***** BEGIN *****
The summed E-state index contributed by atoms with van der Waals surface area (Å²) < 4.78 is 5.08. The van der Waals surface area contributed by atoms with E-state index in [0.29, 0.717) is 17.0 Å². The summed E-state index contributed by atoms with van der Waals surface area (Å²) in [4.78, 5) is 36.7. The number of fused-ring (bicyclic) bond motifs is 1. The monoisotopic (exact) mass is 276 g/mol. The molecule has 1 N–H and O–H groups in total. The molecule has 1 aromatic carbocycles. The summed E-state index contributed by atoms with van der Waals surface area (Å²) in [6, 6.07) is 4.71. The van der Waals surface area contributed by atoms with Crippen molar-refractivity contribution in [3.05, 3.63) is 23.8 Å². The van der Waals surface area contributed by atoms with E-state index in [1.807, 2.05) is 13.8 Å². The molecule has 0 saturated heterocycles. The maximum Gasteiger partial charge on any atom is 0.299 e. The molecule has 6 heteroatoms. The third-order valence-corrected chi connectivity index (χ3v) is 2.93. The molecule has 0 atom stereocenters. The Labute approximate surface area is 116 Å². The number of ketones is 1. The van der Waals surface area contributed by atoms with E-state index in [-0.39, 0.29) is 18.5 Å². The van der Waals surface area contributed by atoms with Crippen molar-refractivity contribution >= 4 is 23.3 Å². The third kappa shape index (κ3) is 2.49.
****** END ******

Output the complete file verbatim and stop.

The summed E-state index contributed by atoms with van der Waals surface area (Å²) < 4.78 is 5.08. The van der Waals surface area contributed by atoms with E-state index in [0.29, 0.717) is 17.0 Å². The summed E-state index contributed by atoms with van der Waals surface area (Å²) in [4.78, 5) is 36.7. The number of fused-ring (bicyclic) bond motifs is 1. The monoisotopic (exact) mass is 276 g/mol. The molecule has 1 N–H and O–H groups in total. The molecule has 1 aromatic carbocycles. The summed E-state index contributed by atoms with van der Waals surface area (Å²) in [6, 6.07) is 4.71. The van der Waals surface area contributed by atoms with Crippen molar-refractivity contribution in [3.05, 3.63) is 23.8 Å². The van der Waals surface area contributed by atoms with E-state index in [1.807, 2.05) is 13.8 Å². The molecule has 0 saturated heterocycles. The maximum Gasteiger partial charge on any atom is 0.299 e. The molecule has 6 heteroatoms. The third-order valence-corrected chi connectivity index (χ3v) is 2.93. The molecule has 0 atom stereocenters. The Labute approximate surface area is 116 Å². The number of ketones is 1. The van der Waals surface area contributed by atoms with E-state index in [-0.39, 0.29) is 18.5 Å². The van der Waals surface area contributed by atoms with Crippen molar-refractivity contribution >= 4 is 23.3 Å². The third kappa shape index (κ3) is 2.49.